8 Truths on Health Reform

Obscured in the confusion over the dysfunctional Healthcare.gov website and the efforts in Congress to defund the Patient Protection Affordable Care Act, I believe it is important to understand these eight hard truths surrounding healthcare reform.

1. For clarity's sake let's remember what the PPACA replaces: A system that left nearly 50 million people without health insurance. Spending completely out of control, threatening our treasury, our economic competitiveness and the long-term future of Medicare. A stunning lack of care coordination. Medical errors killing perhaps 400,000 people each year. A dearth of quality and outcomes measures. Little innovation in care delivery models. 
 
2. Eventually the snafus over the exchanges will be sorted out, and more than 20 million people who were formerly without healthcare insurance will be insured. That's good, and needed. But it seems clear that many of the plans will be fairly restrictive, and people won't have as much choice of provider. Out-of-pocket spending will surely increase. At the same time, funding for disproportionate care is being slashed. Safety-net hospitals fear the outcome. This is the $64 billion question: Will the newly insured make up enough of the losses from reimbursement cuts to allow hospitals on tight margins to survive?
 
3. Reform of the care delivery system must accelerate, either through regulation (likely) or legislation (in this climate, highly unlikely). We have to continue to bring down costs. It is great that health spending increases have slowed, but spending was already way beyond what we as a society can afford. Accountable care organizations, medical homes, bundled payments and other forms of coordinated care must become the norm, not the exception. This is the time to move quickly to get beyond pilot projects.
 
4. Easily avoidable problems such as medical errors can no longer be tolerated. One case in point: A recent Sentinel Event Alert from The Joint Commission called attention to the most commonly reported error — foreign objects left inside patients after surgery — and the urgent need for new strategies to ameliorate this preventable harm to patients. The commission reported on 772 cases of sponges, towels, medical instruments and other objects mistakenly left inside patients after surgery since 2005, including 16 incidents that caused patient deaths. Sentinel events are voluntarily reported, and officials said the actual number of incidents is likely many times higher. About 95 percent of the reported incidents resulted in extended hospital stays or additional care. Sponges are of particular concern, amounting to two-thirds of all retained items and causing devastating injuries and expensive litigation. One solution, technology that uses simple barcoded scanners to help ensure correct sponge counts, costs a measly 10 bucks per procedure and eliminates sponges being left inside people. Despite this technology being well known and established, only a tiny minority of hospitals have adopted it.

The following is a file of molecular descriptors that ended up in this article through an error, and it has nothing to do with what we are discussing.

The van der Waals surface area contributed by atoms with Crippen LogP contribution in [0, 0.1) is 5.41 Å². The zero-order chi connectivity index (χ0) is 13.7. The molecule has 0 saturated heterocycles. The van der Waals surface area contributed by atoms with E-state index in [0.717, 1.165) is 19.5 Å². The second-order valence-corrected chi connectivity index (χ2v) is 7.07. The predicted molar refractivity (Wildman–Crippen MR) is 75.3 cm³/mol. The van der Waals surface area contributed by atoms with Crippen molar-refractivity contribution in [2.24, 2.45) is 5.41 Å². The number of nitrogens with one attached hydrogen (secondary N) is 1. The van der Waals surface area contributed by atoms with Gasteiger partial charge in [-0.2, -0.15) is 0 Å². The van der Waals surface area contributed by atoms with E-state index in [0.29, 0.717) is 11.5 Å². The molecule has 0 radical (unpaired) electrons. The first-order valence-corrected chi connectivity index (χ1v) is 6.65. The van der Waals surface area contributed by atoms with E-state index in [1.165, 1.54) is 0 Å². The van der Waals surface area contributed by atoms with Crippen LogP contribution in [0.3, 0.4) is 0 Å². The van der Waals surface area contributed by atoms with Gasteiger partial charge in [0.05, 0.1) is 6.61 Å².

5. Senior leaders of health systems have got to become more strategic. I was in Washington, D.C., a few days ago and was blown away after having lunch with some healthcare insiders. The CEO of a prestigious hospital on the East Coast admitted he was at loose ends when it came to health reform. "There are all sorts of decisions that are not yet made by the bureaucrats that are going to affect reimbursement, so it's hard for us to plan. I am as puzzled as any time in my career as to what course to take," he said. We are more than three years into reform, and I am amazed at this level of confusion. Yes, it is difficult to know how all of the changes under way will pan out, but executives are paid handsomely to lead, and they need to pick some strategies and go with them. Sitting on the sidelines and waiting to see how it all shakes out is a recipe for an organization not surviving reform.
 
6. The days of the stand-alone hospital are numbered. Everything I am seeing in healthcare today is about population health, managing chronic conditions and knitting together the care continuum. A hospital not part of a larger system needs to be the hub of an integrated delivery network, with a physician network, clinics, home care, etc. I have seen some organizational charts of forward-thinking organizations where the acute-care hospital is the last resort for patients. Those holding onto the notion of building ever-bigger fortresses are deluding themselves and harming their organizations.
 
7. There are many good things happening. I am seeing tremendous innovations in readmissions reduction, infection control, Lean processes and clinical decision support/evidence-based medicine. The problem is that these remain exceptions, not the rule.
 
8. The patient experience of care is something to ignore at your peril. It is a huge differentiator in a time of increasing competition for the healthcare dollar, many of those dollars coming right out of patients' pockets. Don't just focus on HCAHPS and Press Ganey scores and keeping money under one part of the value-based purchasing program. Find ways to connect immediately with patients. Treat them like valued customers. Help them navigate the healthcare maze. Use emails, texting and follow-up calls. Have leaders round on them. Give them all valet parking. Do anything to build loyalty. You're going to need it.  

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